In this week’s Film Study, I had a whole bunch of topics to cover from Pitt’s 31-14 win over Virginia on Saturday. I had a hard time deciding which one to pick, so I went with them all. Check out an XL-sized version of this week’s Film Study, starting with the defensive line.
Pitt got three sacks from its defensive line against Virginia, nearly doubling that unit’s totals for the season. I wanted to take a look at the plays and see if Pitt’s linemen did anything different structurally of it they just made some solid individual plays.
First up Shane Roy. Roy ends up in a solo situation with the right tackle and beats him to the inside, giving him a straight shot at Kurt Benkert.
Next up, Rashad Weaver went around the right tackle from the outside, again getting to Benkert.
It’s not as if Virginia’s line is untalented, either. They had given up just about two sacks per game coming in — one of the better units in the ACC. James Folston also added a sack later in the game, and while Pitt’s defensive line certainly looked good, it didn’t seem that there was any sort of X’s and O’s or structural advantage the Panthers possessed.
In many ways, that’s a good thing as the Pitt lineman were simply better than their opponents, even without Keyshon Camp and Dewayne Hendrix in the mix.
QUADREE HENDERSON APPRECIATION STATION
Quadree Henderson is fast, there’s no question about that. But here’s some appreciation for his other talents, based on his 75-yard punt return TD on Saturday.
Let’s start with the way Virginia had their coverage set up. The Cavaliers do not have a gunner on the left side of their formation and two gunners are on the right side of the formation.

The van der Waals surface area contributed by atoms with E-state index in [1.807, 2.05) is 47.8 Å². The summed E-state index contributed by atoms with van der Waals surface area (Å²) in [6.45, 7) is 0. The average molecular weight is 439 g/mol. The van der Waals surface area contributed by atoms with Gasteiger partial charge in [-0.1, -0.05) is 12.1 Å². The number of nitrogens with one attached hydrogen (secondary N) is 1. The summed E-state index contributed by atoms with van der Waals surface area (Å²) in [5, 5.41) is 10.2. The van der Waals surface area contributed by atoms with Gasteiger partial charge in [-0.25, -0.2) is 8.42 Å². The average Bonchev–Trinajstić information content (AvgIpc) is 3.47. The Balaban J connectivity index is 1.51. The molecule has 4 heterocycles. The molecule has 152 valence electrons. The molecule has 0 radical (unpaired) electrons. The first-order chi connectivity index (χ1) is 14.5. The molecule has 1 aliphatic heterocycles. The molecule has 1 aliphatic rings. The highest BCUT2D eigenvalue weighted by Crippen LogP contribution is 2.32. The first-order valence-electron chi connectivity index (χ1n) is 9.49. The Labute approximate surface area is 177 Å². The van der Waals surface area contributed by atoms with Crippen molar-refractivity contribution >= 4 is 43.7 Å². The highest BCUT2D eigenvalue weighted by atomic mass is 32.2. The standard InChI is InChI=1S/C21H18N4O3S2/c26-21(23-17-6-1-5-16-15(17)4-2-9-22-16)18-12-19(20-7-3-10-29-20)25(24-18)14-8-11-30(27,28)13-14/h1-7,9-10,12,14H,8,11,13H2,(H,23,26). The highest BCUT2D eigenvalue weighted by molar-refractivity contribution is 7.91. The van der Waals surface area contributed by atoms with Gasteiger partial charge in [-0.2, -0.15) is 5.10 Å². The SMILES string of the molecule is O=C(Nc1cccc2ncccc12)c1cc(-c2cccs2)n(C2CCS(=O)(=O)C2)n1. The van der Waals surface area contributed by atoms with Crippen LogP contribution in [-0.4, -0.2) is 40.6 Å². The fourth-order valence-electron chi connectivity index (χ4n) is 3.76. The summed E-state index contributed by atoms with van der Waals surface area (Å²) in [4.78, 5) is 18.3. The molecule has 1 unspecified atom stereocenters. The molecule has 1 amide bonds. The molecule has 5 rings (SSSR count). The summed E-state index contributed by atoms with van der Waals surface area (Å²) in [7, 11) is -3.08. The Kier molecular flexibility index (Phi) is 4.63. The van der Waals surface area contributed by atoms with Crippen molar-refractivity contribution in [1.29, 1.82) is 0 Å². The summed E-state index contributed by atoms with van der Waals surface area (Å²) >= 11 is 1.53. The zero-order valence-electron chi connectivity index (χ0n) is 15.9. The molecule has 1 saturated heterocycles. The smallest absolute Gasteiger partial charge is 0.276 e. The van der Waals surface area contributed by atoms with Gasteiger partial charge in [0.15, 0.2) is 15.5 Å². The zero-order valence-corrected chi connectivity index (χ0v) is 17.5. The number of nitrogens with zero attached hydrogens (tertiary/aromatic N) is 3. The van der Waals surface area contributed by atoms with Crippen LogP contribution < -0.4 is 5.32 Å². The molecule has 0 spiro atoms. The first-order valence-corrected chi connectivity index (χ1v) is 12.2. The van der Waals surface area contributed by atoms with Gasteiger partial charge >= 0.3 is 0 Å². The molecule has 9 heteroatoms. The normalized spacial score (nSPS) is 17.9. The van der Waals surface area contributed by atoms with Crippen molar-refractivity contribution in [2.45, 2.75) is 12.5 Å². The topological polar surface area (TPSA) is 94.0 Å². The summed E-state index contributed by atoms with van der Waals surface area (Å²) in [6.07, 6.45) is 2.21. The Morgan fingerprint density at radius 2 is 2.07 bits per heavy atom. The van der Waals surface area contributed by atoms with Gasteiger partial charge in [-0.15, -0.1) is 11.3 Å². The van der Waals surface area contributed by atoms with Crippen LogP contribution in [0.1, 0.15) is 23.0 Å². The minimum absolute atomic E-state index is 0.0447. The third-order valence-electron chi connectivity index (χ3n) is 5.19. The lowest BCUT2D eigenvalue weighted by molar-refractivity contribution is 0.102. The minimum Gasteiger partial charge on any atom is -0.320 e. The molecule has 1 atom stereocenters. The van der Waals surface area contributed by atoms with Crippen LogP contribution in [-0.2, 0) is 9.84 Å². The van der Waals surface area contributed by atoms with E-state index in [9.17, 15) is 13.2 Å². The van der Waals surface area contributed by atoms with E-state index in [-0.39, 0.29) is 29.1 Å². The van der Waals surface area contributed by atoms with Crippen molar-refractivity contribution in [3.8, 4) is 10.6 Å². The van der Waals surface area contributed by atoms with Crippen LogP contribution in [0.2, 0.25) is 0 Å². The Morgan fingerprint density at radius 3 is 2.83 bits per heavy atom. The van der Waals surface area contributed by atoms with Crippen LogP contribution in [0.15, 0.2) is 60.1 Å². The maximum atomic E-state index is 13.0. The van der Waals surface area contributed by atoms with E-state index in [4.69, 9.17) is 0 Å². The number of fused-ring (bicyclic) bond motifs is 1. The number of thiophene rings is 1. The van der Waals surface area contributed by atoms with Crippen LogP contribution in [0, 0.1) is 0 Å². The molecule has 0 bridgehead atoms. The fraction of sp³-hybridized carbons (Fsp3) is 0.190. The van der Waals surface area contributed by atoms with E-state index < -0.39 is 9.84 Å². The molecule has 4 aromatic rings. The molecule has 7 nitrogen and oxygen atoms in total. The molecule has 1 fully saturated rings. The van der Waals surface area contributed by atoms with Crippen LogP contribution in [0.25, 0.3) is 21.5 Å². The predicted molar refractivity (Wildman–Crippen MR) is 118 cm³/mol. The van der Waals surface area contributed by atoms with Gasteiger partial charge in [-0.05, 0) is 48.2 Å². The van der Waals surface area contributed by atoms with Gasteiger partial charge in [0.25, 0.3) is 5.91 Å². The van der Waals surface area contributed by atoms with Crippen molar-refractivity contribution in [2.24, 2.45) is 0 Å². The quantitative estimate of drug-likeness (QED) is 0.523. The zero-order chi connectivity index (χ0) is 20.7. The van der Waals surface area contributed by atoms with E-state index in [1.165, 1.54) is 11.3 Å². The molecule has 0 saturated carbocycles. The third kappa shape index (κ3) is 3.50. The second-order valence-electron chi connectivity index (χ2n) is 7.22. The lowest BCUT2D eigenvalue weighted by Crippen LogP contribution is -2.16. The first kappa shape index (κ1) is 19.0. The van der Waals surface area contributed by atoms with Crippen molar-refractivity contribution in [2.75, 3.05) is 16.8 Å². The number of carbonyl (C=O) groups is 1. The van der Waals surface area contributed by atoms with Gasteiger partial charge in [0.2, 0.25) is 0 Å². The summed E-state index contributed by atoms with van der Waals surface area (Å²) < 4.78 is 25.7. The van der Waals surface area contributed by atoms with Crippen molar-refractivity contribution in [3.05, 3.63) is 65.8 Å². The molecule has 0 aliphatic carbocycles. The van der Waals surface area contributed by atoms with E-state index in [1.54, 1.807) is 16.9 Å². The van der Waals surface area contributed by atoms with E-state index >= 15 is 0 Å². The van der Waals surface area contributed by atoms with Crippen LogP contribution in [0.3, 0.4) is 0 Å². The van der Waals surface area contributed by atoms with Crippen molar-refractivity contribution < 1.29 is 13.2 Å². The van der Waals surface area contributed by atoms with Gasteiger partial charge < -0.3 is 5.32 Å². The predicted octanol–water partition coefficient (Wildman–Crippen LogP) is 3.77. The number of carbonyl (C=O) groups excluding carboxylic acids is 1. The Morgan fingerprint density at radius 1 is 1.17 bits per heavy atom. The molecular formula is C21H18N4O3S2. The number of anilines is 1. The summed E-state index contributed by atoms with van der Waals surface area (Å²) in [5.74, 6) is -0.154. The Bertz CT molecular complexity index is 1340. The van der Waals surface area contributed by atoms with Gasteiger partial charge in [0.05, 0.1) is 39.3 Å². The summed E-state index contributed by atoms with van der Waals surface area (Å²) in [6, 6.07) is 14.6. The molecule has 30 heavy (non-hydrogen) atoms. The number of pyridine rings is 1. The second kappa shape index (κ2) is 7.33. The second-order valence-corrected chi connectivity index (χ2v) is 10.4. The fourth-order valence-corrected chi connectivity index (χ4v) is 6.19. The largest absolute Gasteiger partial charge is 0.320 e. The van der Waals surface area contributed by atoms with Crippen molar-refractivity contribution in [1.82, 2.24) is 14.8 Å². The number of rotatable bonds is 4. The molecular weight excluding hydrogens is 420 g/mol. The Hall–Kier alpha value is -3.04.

They are trying to punt the ball to the right side of their formation and trap Henderson with the gunners and the three-man center of the coverage unit.
When the ball bounces to the right off the rugby-style kick, Henderson recognizes that the weakness in the Virginia coverage is to his right, and that’s where he heads.
Then, yes, he uses his quickness, but he also does a fantastic job of breaking tackles, something we haven’t seen as much from him. As Henderson gets to the corner, he breaks the first of eight tackles on his way to the end zone. Listed at 5-foot-8 and 170 pounds, that isn’t exactly his forte, but he never gives up on the play.
NAKED QUARTERBACK BOOTS
Don’t worry, Ben DiNucci keeps all his clothes on during this segment. But I highlighted this play in my post-game Five Takeaways and I wanted to revisit it here.
Pitt ran this play at least three times and got a good gain out of each time they ran it. It’s a play action out of a two-TE, two-WR formation. The jet sweep motion brings both receivers to the wide side of the field, while the play action goes to the short side.
Both tight ends Matt Flanagan and Qadree Ollison ran crossing routes, Jester Weah cleared out space with a go and Maurice Ffrench stayed in the flat. DiNucci hit Ollison for a good middle-distance gain.
Here’s why this play works. Watch how the LILB, RILB and ROLB react to the Hall play action. DiNucci evades the RDE when he turns back to the wide side of the field.
Right here, DiNucci is back at the middle of the field. To his left are all four Pitt receivers in routes, with each of them in man coverage. DiNucci can also run the ball, leaving Pitt with five options.
This time, he hit Ollison, who beat the free safety to the sideline. The next time, DiNucci kept it himself for three yards. The third time, it was more of the same for an easy nine yards to Flanagan.
Here’s DiNucci’s post-game comments again, when we talked about this play and how he can use his feet to better set up his arm.
Ollison gained praised for his blocking ability from head coach Pat Narduzzi after Darrin Hall’s big game against Duke two weeks ago. Well, here’s another one from last week. Ollison is left with a solo block against a linebacker in pass protection and he comes through with a beautiful cut block that gives DiNucci enough time to hit Ffrench deep down the sideline.